In vampire horror, there are countless subdivisions, but let's simplify things a bit and put them into 2 categories, just for the sake of argument: Anne Rice's Interview, and John Carpenter's Vampires. Two great movies that I watch over and over, but they are totally different. One is epic and tells the story over time, dealing with all the emotions a person (or vampire) could possibly have. It's sad and moves you, but thrills you at the same time. The other uses an 'in-your-face' type of instant gratification, making you jump, laugh, and cover your eyes.
Like I said, they're both good.
Well, having just finished reading WOLFGANG mere minutes ago, I can tell you that this book is 'more' on the Anne Rice side of things, BUT it deserves a subgenre of its own. It doesn't tell the story of how a man became a vampire, but it tells the story of a hunter's life being screwed up by one, and the epic part comes in his journey to seek answers for the loss of his loved ones.
I would categorize this book as an epic fantasy-horror, because the jewel of this book, in my opinion, is not in the freaky monsters or the plot that keeps you guessing, but in the determination and strength of spirit of the MC, Wolfgang. He describes to you exactly how he is feeling and what's going on every moment, and all you can think is, "Gee, had that been me, I would have been dead hours ago." It says right before the first chapter how his family is what keeps him together. That's the main message that seems to be forgotten on some readers. Anyone else would have been dead long ago, but it's Wolfgang's love for his wife and son that sends him onward, even when doing so seems impossible. This was a journey that attacked his body, mind, soul, and heart in so many ways, and still he moved forward.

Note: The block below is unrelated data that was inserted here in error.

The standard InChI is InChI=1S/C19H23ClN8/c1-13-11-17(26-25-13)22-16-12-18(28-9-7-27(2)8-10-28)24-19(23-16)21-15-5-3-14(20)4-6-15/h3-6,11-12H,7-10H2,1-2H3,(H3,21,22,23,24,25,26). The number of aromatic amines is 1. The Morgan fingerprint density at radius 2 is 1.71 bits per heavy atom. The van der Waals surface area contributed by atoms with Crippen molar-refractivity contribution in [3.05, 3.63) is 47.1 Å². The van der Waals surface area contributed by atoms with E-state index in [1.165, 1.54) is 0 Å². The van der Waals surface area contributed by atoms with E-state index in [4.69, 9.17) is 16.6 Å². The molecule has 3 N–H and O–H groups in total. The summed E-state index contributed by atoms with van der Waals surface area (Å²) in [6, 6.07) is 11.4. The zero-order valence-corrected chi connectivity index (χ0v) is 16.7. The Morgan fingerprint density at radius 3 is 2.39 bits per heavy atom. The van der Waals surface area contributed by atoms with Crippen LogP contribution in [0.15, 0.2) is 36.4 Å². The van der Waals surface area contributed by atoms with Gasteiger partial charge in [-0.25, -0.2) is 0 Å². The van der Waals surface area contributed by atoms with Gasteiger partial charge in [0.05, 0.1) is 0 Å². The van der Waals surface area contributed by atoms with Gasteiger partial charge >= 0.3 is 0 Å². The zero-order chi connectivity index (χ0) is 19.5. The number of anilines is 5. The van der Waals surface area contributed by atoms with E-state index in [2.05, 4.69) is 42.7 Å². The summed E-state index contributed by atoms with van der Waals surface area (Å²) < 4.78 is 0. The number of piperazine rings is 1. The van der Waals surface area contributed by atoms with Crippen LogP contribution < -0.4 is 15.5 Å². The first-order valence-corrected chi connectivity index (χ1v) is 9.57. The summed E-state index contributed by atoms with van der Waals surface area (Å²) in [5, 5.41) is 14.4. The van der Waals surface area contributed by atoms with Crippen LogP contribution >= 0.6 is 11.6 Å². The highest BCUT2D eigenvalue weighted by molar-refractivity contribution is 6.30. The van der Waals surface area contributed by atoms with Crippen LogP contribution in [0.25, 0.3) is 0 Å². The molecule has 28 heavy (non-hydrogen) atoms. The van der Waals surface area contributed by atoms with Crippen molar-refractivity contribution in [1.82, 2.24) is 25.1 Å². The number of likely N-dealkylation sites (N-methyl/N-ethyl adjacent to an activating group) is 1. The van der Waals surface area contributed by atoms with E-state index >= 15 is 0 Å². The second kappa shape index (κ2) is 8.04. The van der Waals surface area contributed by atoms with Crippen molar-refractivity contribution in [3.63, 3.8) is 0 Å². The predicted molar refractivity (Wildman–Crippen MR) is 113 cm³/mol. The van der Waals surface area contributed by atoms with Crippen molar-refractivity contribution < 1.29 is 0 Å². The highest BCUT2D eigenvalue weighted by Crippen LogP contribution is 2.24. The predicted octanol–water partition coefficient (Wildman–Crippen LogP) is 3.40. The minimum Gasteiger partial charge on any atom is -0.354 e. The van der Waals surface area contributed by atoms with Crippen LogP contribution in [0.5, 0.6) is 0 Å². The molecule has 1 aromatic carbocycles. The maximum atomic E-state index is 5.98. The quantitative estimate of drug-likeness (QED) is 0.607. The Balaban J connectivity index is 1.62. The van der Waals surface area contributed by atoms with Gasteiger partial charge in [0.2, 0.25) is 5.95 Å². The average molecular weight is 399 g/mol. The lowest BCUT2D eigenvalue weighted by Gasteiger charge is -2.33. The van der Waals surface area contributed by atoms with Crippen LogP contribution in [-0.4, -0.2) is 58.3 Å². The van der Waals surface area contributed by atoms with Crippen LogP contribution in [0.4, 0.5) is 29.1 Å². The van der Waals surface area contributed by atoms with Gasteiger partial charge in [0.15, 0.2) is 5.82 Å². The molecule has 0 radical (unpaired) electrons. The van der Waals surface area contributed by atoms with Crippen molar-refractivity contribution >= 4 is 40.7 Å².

One thing I particularly loved about this narration (that is very rare) is that the MC is 'perfectly imperfect.' Too often do you read a book and the MC does fantastic things, such as doing perfect triple flips in the air, cutting off the heads of all their enemies, and then landing gracefully on their own two feet. This narration has no ego, and that's a huge part of the appeal of this book. He DOESN'T do everything perfectly; although he's smart, althetic, and very capable, he's not perfect. He doesn't execute perfectly every time. He doesn't mind telling you that he burns his hand and he gets blisters on it that ooze with pus. Nor does he shy away from explaining how he gets these painful scars on his face. He looses his footing at times and he doesn't always see the enemy coming. Why is this so important? Because it allows the readers to relate to him better. I didn't say 'realistic' - we ARE talking about vampires and other such creatures, after all. But relatability is important to me as a reader, and this book is 'oozing' with it.
Now to my first impression of the book. The Prologue. Ah, the Prologue. I LOVE this Prologue! I read it often. It's perfectly written. It's in the middle of a scene, yet taking place before Chapter 1... You don't need all the details to enjoy the Prologue, but, man, how I would love to hear the story that led up to it! Egleaseon's narration is short and sweet, and as many admirable qualities that Wolfgang has, I think Egleaseon is my favorite.
In case you haven't guessed, I just LOVED this book, and I expect to be informed when the sequel comes out! :) Well done, FD Gross.